So when I first meet people, I tend to ask them where they grew up. People are at their best when talking about their childhoods. Or I ask where they got their names. That gets them talking about their families and ethnic backgrounds. I once asked a group, “What’s your favorite unimportant thing about you?” I learned that a very impressive academic I know has a fixation with trashy reality TV.
After you’ve established trust with a person, it’s great to ask 30,000-foot questions, ones that lift people out of their daily vantage points and help them see themselves from above. These are questions like: What crossroads are you at? Most people are in the middle of some life transition; this question encourages them to step back and describe theirs. Other good questions include: If the next five years is a chapter in your life, what is the chapter about? Can you be yourself where you are and still fit in? And: What would you do if you weren’t afraid? Or: If you died today, what would you regret not doing?
Peter Block, who has written books about community, is great at coming up with questions: “What have you said yes to that you no longer really believe in?” “What is the no, or refusal, you keep postponing?” Or “What is the gift you currently hold in exile?,” meaning, what talent are you not using? Monica Guzman is a journalist who asks people: “Why you?” Why was it you who started that business? Why was it you who ran for school board? She wants to understand why a person felt the call of responsibility. She wants to understand motivation.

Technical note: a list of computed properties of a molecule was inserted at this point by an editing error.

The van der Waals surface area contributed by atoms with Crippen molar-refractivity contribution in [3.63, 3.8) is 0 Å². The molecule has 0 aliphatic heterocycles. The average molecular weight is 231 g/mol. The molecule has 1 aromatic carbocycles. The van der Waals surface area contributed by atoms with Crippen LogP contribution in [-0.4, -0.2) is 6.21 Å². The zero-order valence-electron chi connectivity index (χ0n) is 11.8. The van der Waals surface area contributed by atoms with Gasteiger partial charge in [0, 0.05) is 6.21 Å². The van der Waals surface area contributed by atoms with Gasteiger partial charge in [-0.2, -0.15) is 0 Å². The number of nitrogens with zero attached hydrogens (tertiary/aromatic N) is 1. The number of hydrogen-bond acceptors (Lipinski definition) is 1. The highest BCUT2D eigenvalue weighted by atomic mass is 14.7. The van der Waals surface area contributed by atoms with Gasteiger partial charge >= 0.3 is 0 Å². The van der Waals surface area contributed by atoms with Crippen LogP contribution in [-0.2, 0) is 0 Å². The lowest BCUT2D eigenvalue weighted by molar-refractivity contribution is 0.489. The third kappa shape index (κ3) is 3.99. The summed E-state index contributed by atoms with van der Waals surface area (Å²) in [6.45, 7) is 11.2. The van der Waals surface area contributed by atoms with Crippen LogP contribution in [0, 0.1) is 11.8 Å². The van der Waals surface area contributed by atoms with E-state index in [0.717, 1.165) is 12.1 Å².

Recently at a dinner party I asked a question that would have sounded pretentious to me a decade ago: “How do your ancestors show up in your life?” But it led to a great conversation in which each of us talked about how we’d been formed by our family heritages and cultures. I’ve come to think of questioning as a moral practice. When you’re asking good questions, you’re adopting a posture of humility, and you’re honoring the other person.
Stand in their standpoint.
Whether I intend to or not, I walk into rooms carrying a lot of elite baggage — I write for elite publications. I used to teach at Yale. People on the left and the right may see me embedded in systems that they feel disrespect them or keep them down. There is often criticism, blame and disagreement in our conversations. I used to feel the temptation to get defensive, to say, “You don’t know everything I’m dealing with. You don’t know that I’m one of the good guys here.”